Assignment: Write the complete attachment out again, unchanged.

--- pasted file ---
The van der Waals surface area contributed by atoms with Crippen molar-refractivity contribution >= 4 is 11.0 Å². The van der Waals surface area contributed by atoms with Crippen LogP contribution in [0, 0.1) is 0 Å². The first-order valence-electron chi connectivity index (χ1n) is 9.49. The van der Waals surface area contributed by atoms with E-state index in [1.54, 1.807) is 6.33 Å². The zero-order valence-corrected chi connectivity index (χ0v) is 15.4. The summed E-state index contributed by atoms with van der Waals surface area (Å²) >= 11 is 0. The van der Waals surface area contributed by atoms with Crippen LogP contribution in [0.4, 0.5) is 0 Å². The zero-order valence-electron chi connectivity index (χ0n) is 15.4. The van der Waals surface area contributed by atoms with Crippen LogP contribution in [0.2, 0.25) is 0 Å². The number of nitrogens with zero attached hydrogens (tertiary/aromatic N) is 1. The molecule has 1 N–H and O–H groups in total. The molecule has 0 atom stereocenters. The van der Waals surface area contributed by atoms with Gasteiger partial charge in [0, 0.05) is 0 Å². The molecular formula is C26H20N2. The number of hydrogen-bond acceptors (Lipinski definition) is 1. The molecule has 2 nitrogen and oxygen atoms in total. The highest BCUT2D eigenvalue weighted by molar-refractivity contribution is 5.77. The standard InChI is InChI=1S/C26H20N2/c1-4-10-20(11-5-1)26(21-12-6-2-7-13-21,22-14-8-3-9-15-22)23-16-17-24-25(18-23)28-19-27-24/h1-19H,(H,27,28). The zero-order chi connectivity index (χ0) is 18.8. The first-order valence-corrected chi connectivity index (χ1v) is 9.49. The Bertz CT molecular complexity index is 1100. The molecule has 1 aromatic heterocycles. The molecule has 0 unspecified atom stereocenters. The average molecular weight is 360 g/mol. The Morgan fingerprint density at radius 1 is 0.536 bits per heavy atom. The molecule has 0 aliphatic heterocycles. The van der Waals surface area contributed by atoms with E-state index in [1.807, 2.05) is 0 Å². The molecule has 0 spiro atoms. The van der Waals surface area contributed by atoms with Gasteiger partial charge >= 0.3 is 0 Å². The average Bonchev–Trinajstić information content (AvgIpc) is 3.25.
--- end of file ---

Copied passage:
The van der Waals surface area contributed by atoms with Crippen molar-refractivity contribution >= 4 is 11.0 Å². The van der Waals surface area contributed by atoms with Crippen LogP contribution in [0, 0.1) is 0 Å². The first-order valence-electron chi connectivity index (χ1n) is 9.49. The van der Waals surface area contributed by atoms with E-state index in [1.54, 1.807) is 6.33 Å². The zero-order valence-corrected chi connectivity index (χ0v) is 15.4. The summed E-state index contributed by atoms with van der Waals surface area (Å²) >= 11 is 0. The van der Waals surface area contributed by atoms with Crippen LogP contribution in [0.4, 0.5) is 0 Å². The zero-order valence-electron chi connectivity index (χ0n) is 15.4. The van der Waals surface area contributed by atoms with Crippen LogP contribution in [0.2, 0.25) is 0 Å². The number of nitrogens with zero attached hydrogens (tertiary/aromatic N) is 1. The molecule has 1 N–H and O–H groups in total. The molecule has 0 atom stereocenters. The van der Waals surface area contributed by atoms with Gasteiger partial charge in [0, 0.05) is 0 Å². The molecular formula is C26H20N2. The number of hydrogen-bond acceptors (Lipinski definition) is 1. The molecule has 2 nitrogen and oxygen atoms in total. The highest BCUT2D eigenvalue weighted by molar-refractivity contribution is 5.77. The standard InChI is InChI=1S/C26H20N2/c1-4-10-20(11-5-1)26(21-12-6-2-7-13-21,22-14-8-3-9-15-22)23-16-17-24-25(18-23)28-19-27-24/h1-19H,(H,27,28). The zero-order chi connectivity index (χ0) is 18.8. The first-order valence-corrected chi connectivity index (χ1v) is 9.49. The Bertz CT molecular complexity index is 1100. The molecule has 1 aromatic heterocycles. The molecule has 0 unspecified atom stereocenters. The average molecular weight is 360 g/mol. The Morgan fingerprint density at radius 1 is 0.536 bits per heavy atom. The molecule has 0 aliphatic heterocycles. The van der Waals surface area contributed by atoms with E-state index in [1.807, 2.05) is 0 Å². The molecule has 0 spiro atoms. The van der Waals surface area contributed by atoms with Gasteiger partial charge >= 0.3 is 0 Å². The average Bonchev–Trinajstić information content (AvgIpc) is 3.25.